15:15  

John Scott

This group of amendments in the names of Liam McArthur and Andy Wightman seek to devolve the management of marine assets, including the foreshore and sea bed, to local authorities, where they request it. At stage 2 the Government expressed concerns that local authorities might not always be best placed to manage the sea bed and the foreshore and that is a view that we share. In addition, the committee came to the view in its stage 1 report, in recommendation 362, that the sea bed is a national asset and should be managed nationally, so we are unable to support this group of amendments.

Claudia Beamish

We will support the amendments in group 4. Points have been made about the Smith commission, so I will not elaborate on that, but recognising the commitments that were made at that time in a cross-party way is a very important aspect of the devolution. I wonder if, in summing up, Andy Wightman might highlight something about the presumption in favour of local authorities in his amendment 11, which is that, in his view, that would not preclude further devolution to community groups. Liam McArthur has also highlighted that point.

Although we will support the amendments, I want to highlight some concerns that we on the Labour benches have about the points that John Scott made, particularly in relation to local authorities, their training and their capacity to monitor sea bed issues in the face of council cuts.

The issue around other local authorities is complex. The Smith commission recommendations, as already highlighted, suggest that it is the island local authorities to which these provisions should refer. Labour is minded to leave it that way for the moment, but if in the future—as I think Liam McArthur pointed out—other local authorities have an interest, regulations might have to be considered or reconsidered.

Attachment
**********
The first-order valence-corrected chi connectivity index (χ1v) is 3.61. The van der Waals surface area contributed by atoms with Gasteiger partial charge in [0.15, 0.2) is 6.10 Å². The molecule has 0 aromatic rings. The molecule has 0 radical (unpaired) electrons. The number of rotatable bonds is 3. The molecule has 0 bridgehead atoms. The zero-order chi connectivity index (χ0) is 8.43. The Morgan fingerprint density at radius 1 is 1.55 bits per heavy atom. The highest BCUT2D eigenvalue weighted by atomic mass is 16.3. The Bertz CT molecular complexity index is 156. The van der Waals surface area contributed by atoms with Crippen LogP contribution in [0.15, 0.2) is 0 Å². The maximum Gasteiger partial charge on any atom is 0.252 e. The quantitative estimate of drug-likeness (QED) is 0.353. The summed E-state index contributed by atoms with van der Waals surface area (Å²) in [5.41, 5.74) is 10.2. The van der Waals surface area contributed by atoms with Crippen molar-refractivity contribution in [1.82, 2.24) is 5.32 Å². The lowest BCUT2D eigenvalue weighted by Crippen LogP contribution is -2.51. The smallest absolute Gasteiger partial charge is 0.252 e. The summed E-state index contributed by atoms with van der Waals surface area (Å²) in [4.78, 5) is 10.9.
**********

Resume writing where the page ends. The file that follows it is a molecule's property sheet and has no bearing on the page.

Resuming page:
Roseanna Cunningham

The Government will not support the amendments. They cut across the policy of giving community organisations the opportunity to take on the management of a Scottish Crown estate asset, including the foreshore. Amendment 26 would place a duty on the Scottish ministers to make regulations to transfer to “a relevant local authority” that requests it,

“the right to manage any area of the seabed”,

including the foreshore. It could therefore prevent a community organisation from directly taking on the management of a Crown estate asset. Although no community organisations from Orkney and Shetland have so far expressed interest in the local asset management pilots, there is interest from community organisations in the Western Isles, Argyll and Bute, Highland Council and the Clyde area. I recognise that with amendment 11 Mr Wightman seeks only to create a presumption in favour of local authorities. Nonetheless, I am of the view that there should be as much of a presumption in favour of community organisations managing Scottish Crown estate assets. The bill does not contain any presumptions about who should manage any particular Crown estate asset and that is as it should be, as it allows for consideration on a case-by-case basis and allows those who wish to manage an asset to demonstrate why they are best placed to do so.

Amendment 26 seeks to require ministers to transfer the right to manage the sea bed

“out to 12 nautical miles”

if any of the following local authorities request that: Argyll and Bute Council, Western Isles, Highland Council, North Ayrshire Council, Orkney Council and Shetland Council. There are technical issues with the amendment, including its reference to an area of sea bed within its relevant Scottish marine region.